How Do I Send My Storm Report?

(listed in order of quickest time received by the WFO BOU staff)



(Please keep the 800 and 2884 numbers in your strictest confidence.) These numbers are unlisted, dedicated to the severe weather program and only used by our CAST spotters, dispatch centers and emergency mangers to report severe weather. This line is answered 24 hours a day, 7 days a week. Please have critical information ready.


2. Web Based On-line report:


You will be asked on the report form to fill out your name, spotter number, phone, e-mail, county, time/date of event, location, and your weather report in the open dialogue box.  You can add the above link to your favorites to send timely reports to our office. Reports received to the forecaster in “near real time”, usually within 1-2 minutes.


3. The Spotter Network ( Another way to send storm information and spotter locations based on GPS and can be used for uploading storm videos. Primarily used by storm chasers.


4. 911-Local/county dispatch office: These reports are then relayed from dispatch to our office; however there may be a delay in this procedure depending on how busy the dispatch center is. Call 911 for emergency services.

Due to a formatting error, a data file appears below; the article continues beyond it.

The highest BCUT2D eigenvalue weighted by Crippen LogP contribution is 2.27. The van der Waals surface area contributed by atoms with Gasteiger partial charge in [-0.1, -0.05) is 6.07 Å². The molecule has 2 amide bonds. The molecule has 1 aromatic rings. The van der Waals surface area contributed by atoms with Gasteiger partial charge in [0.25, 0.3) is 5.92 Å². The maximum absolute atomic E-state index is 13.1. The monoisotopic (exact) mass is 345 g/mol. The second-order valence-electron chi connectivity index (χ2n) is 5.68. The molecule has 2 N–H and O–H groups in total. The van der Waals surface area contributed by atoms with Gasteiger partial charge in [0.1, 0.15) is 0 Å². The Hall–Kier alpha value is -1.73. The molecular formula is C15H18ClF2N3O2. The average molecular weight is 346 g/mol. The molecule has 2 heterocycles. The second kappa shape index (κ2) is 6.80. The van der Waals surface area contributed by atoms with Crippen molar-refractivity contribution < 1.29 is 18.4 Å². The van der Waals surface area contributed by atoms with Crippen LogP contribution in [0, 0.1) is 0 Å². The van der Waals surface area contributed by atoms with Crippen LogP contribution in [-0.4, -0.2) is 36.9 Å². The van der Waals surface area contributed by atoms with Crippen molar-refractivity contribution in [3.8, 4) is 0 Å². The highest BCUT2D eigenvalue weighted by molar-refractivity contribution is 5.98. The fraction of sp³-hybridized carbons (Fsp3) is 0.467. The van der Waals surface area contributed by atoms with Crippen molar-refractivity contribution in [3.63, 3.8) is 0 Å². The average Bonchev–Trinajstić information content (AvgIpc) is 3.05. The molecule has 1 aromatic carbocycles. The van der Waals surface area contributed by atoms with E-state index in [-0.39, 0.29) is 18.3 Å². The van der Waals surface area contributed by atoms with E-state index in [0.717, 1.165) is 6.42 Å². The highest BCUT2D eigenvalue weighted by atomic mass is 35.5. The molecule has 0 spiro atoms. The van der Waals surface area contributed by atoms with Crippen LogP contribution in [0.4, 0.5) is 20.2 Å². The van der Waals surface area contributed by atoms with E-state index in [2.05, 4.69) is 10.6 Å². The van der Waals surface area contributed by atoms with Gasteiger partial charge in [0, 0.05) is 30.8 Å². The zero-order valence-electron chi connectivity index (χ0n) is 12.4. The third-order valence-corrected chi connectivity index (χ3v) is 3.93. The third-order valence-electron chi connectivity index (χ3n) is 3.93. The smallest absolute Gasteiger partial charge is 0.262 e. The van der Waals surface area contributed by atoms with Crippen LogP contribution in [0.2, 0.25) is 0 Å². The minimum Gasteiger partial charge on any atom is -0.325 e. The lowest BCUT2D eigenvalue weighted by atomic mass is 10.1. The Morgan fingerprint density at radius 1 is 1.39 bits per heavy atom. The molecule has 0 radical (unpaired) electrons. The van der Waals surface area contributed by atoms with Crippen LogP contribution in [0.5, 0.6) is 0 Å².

5. E-mail: for sending storm pictures and videos. This should be used for storm histories and “after the fact” events.


Here is how to make a good storm report:

  • WHO
    Give your name/spotter #  and any affiliations you may have (i.e. member of a spotter organization, amateur radio club, sheriff's department, etc).
  • WHAT
    Provide a detailed description of what happened, including any damage, measurements, injuries, or fatalities. Mention how you arrived at your values. For instance, don't just say there was "nickel size hail", say whether you measured this with a ruler or estimated.
  • WHEN
    Try to give as precise of a time as possible for the event occurrence.
    Give as exact of a location as you can when reporting. Try to give a distance to the nearest tenth of a mile from the nearest town, village or city. Cross streets can be very valuable to include in your report, especially if you are in an urban area. Be aware of where you are! Also, be sure to distinguish between where YOU are and where the EVENT is occurring.
    "My name is Joe Public, spotter number W999.  I measured quarter sized hail with a ruler at 4:46PM about 1.5 miles west of Greeley. Also, at the same time I can see a rotating wall cloud about 2 miles to the west of my location." is the U.S. government's official web portal to all federal, state and local government web resources and services.